According to numerous studies, owning a dog is better for your mental health, career, happiness and will make you live longer.
One of the more accepted pieces of confirmation bias going around is that people love dogs more than they do other people. The dogs are people, and people are animals. It’s a casual fact.
However, science has decided to better arm you for the next time you have to explain the obvious, as it turns out we feel more empathy for dogs than we do other people.
The study (published in Society & Animals) shepherded 256 people into a room and forced them to digest fake news stories. In each story, the victim had been beaten by someone mysterious with a baseball bat, garnering them a broken leg and numerous lacerations. The four victims were a toddler, a 30-year-old adult, a puppy and an adult pooch.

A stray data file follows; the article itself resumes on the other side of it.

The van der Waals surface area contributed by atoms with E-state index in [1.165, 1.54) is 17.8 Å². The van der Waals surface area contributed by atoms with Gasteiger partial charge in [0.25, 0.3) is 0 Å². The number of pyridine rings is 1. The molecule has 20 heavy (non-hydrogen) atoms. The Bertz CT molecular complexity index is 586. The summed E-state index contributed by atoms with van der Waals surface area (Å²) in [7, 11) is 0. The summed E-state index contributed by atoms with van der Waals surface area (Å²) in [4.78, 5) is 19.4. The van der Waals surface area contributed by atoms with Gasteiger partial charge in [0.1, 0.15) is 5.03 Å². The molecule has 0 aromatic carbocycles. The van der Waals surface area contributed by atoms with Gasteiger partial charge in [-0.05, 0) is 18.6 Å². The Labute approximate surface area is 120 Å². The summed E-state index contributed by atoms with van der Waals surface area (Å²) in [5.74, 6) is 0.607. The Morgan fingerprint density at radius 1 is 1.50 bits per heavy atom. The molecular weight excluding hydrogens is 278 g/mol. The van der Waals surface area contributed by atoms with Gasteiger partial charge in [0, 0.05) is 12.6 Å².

You see where I’m going with this, right?
The order of registered empathy was rated thusly: The puppy, the toddler, the adult dog and the adult person.
Well, duh. As the study said, “Subjects did not view their dogs as animals, but rather as ‘fur babies’, or family members alongside human children.”
Again, duh. However, something new to this particularly manicured pooch is a study from Sweden that surmised that dog ownership decreased general death by 33%. Shockingly, 3.4 million Swedes were polled, which makes the ordinary Scandinavian hound a far better option than eating well and not smoking.
Other studies note that dogs tend to improve your mental health, lowers your rate of heart disease, and increases your overall level of joy. Have a job? Take a dog with you, office dogs increase productivity and engagement. Ostensibly, they’re the greatest source of oxycontin, the so-called “love hormone”.
Basically, just get a dog. Your life depends on it.